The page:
My Top Ten Games of 2018: #9

My top ten favorite games of the year, presented in ascending order each day leading into the holidays. Look for my full Top Ten list with categories and awards on December 24!

#10 Dead Cells

#9 Mutant Year Zero: Road to Eden

Developer: The Bearded Ladies
Publisher: Funcom
Platforms: PC, PS4, XBO

I’m an easy target for any game that features tactical, XCOM-like turn-based combat. Mutant Year Zero: Road to Eden had the dubious potential to become a budget XCOM – which I probably still would have enjoyed. But by combining solid tactical gameplay with rewarding stealth mechanics and shockingly good voice acting Road to Eden carves its own space in the genre.

Road to Eden is based on the old Mutant Swedish tabletop RPG from the 80s, recently reborn as Mutant: Year Zero. Shameless plug alert: I wrote an article diving into the adaptation from tabletop RPG to tactical video game for PC Gamer earlier this month.

Unlike XCOM, Road to Eden features RPG-like characters with their own skill trees and personalities. They’re a bit one-dimensional but the banter and commentary is delightful, particularly the hilarious dialogue heard from enemy zone ghouls on the battlefield.

Stealth is a huge part of the gameplay. While XCOM 2 lets you enter a map in stealth mode to set up an advantageous opening salvo, Road to Eden lets you enter and exit turn-based combat mode as you please. The trick is to isolate and eliminate targets with silenced weapons, just as any stealth game, letting you drop back into stealth mode and continue to turn the tide in your favor.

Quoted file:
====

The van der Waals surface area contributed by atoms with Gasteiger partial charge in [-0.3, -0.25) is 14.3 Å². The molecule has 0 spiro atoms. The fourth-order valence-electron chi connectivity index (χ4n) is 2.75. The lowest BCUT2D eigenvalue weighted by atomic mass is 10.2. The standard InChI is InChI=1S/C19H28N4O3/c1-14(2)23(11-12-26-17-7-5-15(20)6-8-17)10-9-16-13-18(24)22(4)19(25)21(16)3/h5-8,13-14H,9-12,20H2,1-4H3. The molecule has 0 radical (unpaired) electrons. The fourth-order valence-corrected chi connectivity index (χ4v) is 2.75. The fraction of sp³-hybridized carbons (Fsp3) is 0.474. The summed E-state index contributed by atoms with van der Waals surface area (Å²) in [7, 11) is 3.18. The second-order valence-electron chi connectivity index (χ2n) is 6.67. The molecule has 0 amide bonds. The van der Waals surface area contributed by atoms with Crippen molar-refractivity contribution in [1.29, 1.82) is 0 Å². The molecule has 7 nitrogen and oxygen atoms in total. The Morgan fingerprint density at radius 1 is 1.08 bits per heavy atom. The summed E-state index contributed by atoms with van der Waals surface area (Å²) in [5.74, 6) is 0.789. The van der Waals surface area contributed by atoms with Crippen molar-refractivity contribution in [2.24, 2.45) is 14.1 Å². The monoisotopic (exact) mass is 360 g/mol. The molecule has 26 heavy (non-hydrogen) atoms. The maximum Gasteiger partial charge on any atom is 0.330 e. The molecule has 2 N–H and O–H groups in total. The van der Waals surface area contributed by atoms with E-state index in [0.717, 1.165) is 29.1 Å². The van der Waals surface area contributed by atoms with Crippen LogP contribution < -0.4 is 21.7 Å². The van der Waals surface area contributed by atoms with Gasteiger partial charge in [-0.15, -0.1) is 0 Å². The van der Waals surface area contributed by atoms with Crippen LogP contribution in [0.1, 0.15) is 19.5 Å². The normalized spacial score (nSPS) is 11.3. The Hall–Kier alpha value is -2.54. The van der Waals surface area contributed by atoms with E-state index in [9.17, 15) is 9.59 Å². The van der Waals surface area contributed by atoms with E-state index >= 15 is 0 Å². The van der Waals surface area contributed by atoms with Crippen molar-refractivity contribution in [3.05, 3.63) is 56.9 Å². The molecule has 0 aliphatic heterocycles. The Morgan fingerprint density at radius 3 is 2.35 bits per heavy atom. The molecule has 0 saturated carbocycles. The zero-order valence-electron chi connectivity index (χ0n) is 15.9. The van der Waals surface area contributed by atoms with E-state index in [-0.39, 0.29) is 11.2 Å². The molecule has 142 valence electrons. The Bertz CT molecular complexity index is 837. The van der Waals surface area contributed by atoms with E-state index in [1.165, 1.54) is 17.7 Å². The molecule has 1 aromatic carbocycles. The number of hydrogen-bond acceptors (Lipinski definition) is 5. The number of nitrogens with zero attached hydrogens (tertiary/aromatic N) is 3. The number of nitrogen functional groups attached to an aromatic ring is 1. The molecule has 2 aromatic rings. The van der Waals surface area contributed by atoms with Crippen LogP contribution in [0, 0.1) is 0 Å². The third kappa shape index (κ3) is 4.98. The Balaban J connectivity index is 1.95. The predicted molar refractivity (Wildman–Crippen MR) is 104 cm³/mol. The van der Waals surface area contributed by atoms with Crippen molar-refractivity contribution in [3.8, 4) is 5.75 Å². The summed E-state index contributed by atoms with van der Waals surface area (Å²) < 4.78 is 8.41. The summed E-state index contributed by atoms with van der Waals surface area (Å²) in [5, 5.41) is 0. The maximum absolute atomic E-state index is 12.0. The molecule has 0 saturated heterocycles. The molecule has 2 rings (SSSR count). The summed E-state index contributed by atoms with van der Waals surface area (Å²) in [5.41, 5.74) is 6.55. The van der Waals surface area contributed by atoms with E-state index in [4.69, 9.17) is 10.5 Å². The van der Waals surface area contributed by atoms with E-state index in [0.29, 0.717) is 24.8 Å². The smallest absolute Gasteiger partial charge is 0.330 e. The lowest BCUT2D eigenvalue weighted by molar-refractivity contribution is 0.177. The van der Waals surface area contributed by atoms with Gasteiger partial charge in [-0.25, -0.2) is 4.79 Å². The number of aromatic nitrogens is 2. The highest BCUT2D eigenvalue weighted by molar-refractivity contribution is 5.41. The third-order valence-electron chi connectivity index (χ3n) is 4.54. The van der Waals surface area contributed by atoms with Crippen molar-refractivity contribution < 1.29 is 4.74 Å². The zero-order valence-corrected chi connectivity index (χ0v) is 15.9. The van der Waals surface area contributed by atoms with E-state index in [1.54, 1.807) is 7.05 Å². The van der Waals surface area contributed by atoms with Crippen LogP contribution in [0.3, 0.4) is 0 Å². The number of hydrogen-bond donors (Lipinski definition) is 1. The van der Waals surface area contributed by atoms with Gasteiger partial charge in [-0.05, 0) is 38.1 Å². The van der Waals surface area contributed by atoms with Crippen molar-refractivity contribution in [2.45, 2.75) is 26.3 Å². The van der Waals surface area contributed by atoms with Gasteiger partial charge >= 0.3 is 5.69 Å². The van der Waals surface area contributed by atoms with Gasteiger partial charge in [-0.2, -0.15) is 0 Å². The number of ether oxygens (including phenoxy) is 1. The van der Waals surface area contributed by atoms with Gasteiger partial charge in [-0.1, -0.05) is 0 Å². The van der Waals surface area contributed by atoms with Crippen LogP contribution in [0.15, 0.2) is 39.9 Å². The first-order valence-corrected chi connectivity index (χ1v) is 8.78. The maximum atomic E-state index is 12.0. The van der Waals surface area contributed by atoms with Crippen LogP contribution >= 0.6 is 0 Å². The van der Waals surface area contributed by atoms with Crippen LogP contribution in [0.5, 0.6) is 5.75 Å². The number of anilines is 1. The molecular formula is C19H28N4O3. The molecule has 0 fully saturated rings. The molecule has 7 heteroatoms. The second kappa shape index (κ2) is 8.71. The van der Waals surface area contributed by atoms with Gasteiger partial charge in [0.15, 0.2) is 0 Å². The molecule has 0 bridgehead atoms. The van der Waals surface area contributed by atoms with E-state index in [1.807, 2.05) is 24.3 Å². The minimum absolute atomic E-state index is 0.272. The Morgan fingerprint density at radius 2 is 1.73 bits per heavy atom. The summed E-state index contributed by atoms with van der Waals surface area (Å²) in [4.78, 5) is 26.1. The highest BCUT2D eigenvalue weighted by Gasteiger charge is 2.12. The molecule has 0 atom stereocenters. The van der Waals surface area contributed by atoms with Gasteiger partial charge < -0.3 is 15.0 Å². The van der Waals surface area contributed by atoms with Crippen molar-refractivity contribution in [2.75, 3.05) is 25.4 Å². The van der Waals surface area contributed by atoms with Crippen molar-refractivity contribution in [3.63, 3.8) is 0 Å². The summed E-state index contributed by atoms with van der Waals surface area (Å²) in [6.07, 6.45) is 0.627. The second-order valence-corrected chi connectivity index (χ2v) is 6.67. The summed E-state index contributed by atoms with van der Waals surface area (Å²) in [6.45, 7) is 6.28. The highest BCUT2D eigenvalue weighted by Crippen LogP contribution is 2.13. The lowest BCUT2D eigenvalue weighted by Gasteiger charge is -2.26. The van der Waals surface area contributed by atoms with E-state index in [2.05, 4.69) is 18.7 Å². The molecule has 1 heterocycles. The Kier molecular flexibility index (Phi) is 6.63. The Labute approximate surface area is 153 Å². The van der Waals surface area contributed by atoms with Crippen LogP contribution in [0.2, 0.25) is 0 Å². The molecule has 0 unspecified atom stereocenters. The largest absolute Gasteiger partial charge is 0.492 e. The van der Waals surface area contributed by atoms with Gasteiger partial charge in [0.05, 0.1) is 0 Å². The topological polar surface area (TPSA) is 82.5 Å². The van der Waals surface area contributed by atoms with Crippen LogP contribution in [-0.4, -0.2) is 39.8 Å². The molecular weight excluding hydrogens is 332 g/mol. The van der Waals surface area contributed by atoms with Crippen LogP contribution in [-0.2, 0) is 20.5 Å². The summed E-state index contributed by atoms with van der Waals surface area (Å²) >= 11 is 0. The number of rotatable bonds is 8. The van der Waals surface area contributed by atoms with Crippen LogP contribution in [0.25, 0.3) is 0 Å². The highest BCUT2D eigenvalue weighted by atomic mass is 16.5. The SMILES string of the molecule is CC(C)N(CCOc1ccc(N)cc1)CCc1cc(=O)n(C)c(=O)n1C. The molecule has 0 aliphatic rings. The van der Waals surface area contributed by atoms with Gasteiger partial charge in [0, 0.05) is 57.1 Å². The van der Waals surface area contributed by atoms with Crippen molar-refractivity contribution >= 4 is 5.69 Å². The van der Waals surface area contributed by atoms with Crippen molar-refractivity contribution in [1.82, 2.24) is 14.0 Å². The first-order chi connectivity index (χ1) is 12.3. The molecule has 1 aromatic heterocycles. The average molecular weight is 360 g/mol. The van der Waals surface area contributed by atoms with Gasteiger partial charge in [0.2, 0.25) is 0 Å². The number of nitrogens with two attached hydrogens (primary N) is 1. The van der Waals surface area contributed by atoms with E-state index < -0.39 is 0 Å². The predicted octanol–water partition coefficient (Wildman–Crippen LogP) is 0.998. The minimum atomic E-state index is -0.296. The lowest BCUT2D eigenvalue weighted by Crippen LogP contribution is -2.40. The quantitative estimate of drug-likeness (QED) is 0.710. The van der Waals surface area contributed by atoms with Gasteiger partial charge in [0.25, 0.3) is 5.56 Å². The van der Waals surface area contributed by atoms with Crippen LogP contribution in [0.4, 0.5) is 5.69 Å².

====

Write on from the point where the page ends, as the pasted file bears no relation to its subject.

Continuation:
The post-apocalyptic world is made up of smaller zones where you can find scrap for upgrades as well as new guns and armor. The zones are just big enough to allow some tactical wiggle room without getting lost in – and unlike XCOM the campaign won’t take you 40 or 50+ hours to finish.

It’s a bit rough around the edges and definitely feels like it left a lot on the cutting room floor but as a big fan of the tactics genre Mutant Year Zero: Road to Eden provides a unique blend of real time stealth and turn-based tactics.

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Gaming Backlog Final Thoughts – Dishonored 2

The long-awaited sequel in a unique steampunk-magic world.

Check out my previous Final Thoughts for Rogues’ Adventures. Keep up with my adventures in backlog gaming via the Facebook group.

Rogues’ Adventures Season Eight

Final Thoughts #60

Developer: Arkane Studios

Publisher: Bethesda Softworks

Release Date: November 16, 2016

I played the first Dishonored nearly three years ago during Rogue’s Adventures season four. At that point the game was already several years old, and I was able to play all of the post-launch DLC.

Dishonored 2 was a long time coming. As far as sequels go it plays things pretty safe, presenting the same cool steampunk world and satisfying magical-stealth gameplay. Where Dishonored 2 succeeds is in its incredible level design and far more engaging story. Continue reading “Gaming Backlog Final Thoughts – Dishonored 2”

My Top Ten Games of 2016: #7

 My top ten favorite games of the year, presented in ascending order each day leading into the holidays. Look for my full Top Ten list with categories and awards on December 24!

#10 Pokémon GO
#9 Skylanders Imaginators
#8 Stellaris

#7 Shadow Tactics: Blades of the Shogun

shadow-tactics-banner

Occasionally I’ll have some last minute additions to my game of the year list, but none more last minute than this one. Shadow Tactics: Blades of the Shogun just released last week, and I’ve already completely fallen in love with this unique real-time tactical stealth game.